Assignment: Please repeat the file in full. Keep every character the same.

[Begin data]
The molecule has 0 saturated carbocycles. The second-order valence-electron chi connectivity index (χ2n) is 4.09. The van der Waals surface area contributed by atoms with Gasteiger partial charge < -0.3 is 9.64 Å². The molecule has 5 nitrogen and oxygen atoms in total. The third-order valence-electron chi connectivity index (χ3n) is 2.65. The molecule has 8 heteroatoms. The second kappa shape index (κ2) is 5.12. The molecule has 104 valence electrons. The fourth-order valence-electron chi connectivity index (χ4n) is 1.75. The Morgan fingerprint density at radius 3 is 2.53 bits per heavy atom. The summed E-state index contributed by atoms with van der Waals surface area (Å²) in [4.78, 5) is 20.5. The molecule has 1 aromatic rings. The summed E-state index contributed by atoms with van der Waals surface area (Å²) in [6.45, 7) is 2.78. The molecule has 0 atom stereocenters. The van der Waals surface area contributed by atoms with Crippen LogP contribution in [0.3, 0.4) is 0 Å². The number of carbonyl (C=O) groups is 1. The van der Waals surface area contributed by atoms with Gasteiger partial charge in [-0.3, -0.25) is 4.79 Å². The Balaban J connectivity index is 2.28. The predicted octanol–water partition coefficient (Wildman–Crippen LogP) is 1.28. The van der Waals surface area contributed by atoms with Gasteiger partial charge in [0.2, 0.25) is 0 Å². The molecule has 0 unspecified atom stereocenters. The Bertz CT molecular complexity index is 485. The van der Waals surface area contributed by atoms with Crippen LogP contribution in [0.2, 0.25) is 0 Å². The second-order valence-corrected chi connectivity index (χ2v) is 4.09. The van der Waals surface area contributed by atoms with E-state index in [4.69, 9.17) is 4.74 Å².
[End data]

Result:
The molecule has 0 saturated carbocycles. The second-order valence-electron chi connectivity index (χ2n) is 4.09. The van der Waals surface area contributed by atoms with Gasteiger partial charge < -0.3 is 9.64 Å². The molecule has 5 nitrogen and oxygen atoms in total. The third-order valence-electron chi connectivity index (χ3n) is 2.65. The molecule has 8 heteroatoms. The second kappa shape index (κ2) is 5.12. The molecule has 104 valence electrons. The fourth-order valence-electron chi connectivity index (χ4n) is 1.75. The Morgan fingerprint density at radius 3 is 2.53 bits per heavy atom. The summed E-state index contributed by atoms with van der Waals surface area (Å²) in [4.78, 5) is 20.5. The molecule has 1 aromatic rings. The summed E-state index contributed by atoms with van der Waals surface area (Å²) in [6.45, 7) is 2.78. The molecule has 0 atom stereocenters. The van der Waals surface area contributed by atoms with Crippen LogP contribution in [0.3, 0.4) is 0 Å². The number of carbonyl (C=O) groups is 1. The van der Waals surface area contributed by atoms with Gasteiger partial charge in [-0.3, -0.25) is 4.79 Å². The Balaban J connectivity index is 2.28. The predicted octanol–water partition coefficient (Wildman–Crippen LogP) is 1.28. The van der Waals surface area contributed by atoms with Gasteiger partial charge in [0.2, 0.25) is 0 Å². The molecule has 0 unspecified atom stereocenters. The Bertz CT molecular complexity index is 485. The van der Waals surface area contributed by atoms with Crippen LogP contribution in [0.2, 0.25) is 0 Å². The second-order valence-corrected chi connectivity index (χ2v) is 4.09. The van der Waals surface area contributed by atoms with E-state index in [4.69, 9.17) is 4.74 Å².